Personal injury protection (PIP) benefits are extremely important to someone who has been injured in a car accident. Often referred to as no-fault benefit coverage, it’s readily available to reimburse necessary medical expenses and a portion of lost wages, regardless of who’s liable for the incident.
In most cases, PIP coverage might be enough to provide proper financial recovery after a car crash. However, here are a few more details about what to expect from this benefit from the knowledgeable personal injury attorneys at Skeeters, Bennett, Wilson & Humphrey.
How PIP Benefits Protect You
PIP is mandatory automobile policy coverage in Kentucky. Depending on the insurance carrier, policyholders have the option to choose higher benefits and deductibles, but basic PIP benefits provide up to $10,000 per person per accident to cover:
- Medical bills and expenses for immediate care
- Out-of-pocket mileage or taxi service to and from doctors’ appointments
- Up to $200 weekly to cover lost wages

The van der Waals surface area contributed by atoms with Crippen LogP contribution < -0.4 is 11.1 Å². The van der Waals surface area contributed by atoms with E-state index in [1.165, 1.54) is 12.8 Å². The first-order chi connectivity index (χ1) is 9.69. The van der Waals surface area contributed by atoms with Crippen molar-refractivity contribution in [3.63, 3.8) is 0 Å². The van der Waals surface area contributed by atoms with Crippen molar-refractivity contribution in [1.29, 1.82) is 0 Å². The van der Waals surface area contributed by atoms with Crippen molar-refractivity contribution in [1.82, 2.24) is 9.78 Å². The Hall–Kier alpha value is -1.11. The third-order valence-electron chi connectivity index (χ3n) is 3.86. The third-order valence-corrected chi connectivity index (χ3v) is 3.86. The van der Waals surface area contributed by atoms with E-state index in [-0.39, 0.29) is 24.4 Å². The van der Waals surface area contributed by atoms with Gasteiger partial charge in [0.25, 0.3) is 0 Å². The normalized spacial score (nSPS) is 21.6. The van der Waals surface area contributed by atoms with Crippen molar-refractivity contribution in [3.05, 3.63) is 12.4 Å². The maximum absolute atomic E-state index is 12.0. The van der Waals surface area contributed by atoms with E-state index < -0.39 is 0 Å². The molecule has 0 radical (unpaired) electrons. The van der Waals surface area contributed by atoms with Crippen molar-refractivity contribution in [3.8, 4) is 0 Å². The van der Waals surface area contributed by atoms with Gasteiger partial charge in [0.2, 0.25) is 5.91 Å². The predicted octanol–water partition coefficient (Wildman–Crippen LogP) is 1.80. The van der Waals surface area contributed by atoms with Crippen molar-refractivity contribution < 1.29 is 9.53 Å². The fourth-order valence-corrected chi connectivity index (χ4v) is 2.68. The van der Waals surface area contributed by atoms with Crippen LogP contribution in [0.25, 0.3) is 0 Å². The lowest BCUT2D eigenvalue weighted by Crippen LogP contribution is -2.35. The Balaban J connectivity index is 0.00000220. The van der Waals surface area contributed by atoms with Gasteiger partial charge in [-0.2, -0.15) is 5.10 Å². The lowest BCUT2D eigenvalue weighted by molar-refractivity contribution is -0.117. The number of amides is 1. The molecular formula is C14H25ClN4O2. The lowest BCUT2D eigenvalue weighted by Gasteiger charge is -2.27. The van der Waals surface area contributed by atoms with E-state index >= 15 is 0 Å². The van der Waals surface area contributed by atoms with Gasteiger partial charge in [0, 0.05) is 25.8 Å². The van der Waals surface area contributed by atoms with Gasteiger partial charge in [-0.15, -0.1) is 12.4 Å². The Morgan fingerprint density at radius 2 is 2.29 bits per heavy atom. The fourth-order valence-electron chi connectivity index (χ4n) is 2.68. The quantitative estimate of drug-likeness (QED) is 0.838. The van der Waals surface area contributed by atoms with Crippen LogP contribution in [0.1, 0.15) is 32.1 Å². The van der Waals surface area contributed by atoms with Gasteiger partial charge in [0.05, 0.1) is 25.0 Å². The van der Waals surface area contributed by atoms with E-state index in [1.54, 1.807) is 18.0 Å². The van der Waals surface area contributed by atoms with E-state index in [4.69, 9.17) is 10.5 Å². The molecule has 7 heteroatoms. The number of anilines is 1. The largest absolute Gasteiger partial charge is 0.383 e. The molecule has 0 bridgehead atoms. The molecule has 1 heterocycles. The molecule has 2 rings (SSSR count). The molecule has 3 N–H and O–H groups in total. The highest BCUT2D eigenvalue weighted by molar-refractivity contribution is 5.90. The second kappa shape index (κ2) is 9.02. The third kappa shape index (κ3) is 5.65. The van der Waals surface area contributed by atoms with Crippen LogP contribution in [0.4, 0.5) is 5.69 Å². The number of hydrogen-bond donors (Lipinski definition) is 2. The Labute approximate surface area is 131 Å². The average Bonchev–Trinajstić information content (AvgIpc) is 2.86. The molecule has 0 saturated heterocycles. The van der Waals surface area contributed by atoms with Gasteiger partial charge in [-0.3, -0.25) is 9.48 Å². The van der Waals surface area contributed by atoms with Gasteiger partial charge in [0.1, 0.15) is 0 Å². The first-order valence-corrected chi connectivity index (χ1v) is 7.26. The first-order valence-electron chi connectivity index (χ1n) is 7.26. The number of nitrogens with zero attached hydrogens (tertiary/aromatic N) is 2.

- Household expense reimbursement for tasks you’re not able to do during accident injury recovery
Regardless of who was at fault for the accident, the carrier of the insured vehicle pays basic PIP benefits to any person injured as a result of the accident. This could be a driver, passenger, pedestrian, or bicyclist.
What Happens If PIP Benefits Aren’t Enough?
There are some instances when the $10,000 in PIP coverage doesn’t provide adequate coverage. For example, more severe injuries may require further treatment and expenses. Here are some additional possibilities for financial recovery:
- First, file under your private health insurance coverage.
- If that’s not an option, a personal injury attorney might need to review your claim to determine if it exceeds particular thresholds for waiving tort rights as per the state’s KRS 304.39-060 statute. This stipulates that you may have the right to recover medical expenses, wage loss, other accident-related costs, or pain and suffering from the at-fault party if you or a loved one’s injury threshold exceeds:
- $1,000 or more in medical expenses
- A broken bone
- Permanent disfigurement, permanent injury, or death
While you can file a claim with your insurer for PIP benefits and private health insurance coverage independently, you’ll need to consult a skilled personal injury attorney for assistance in seeking financial recovery from the negligent driver.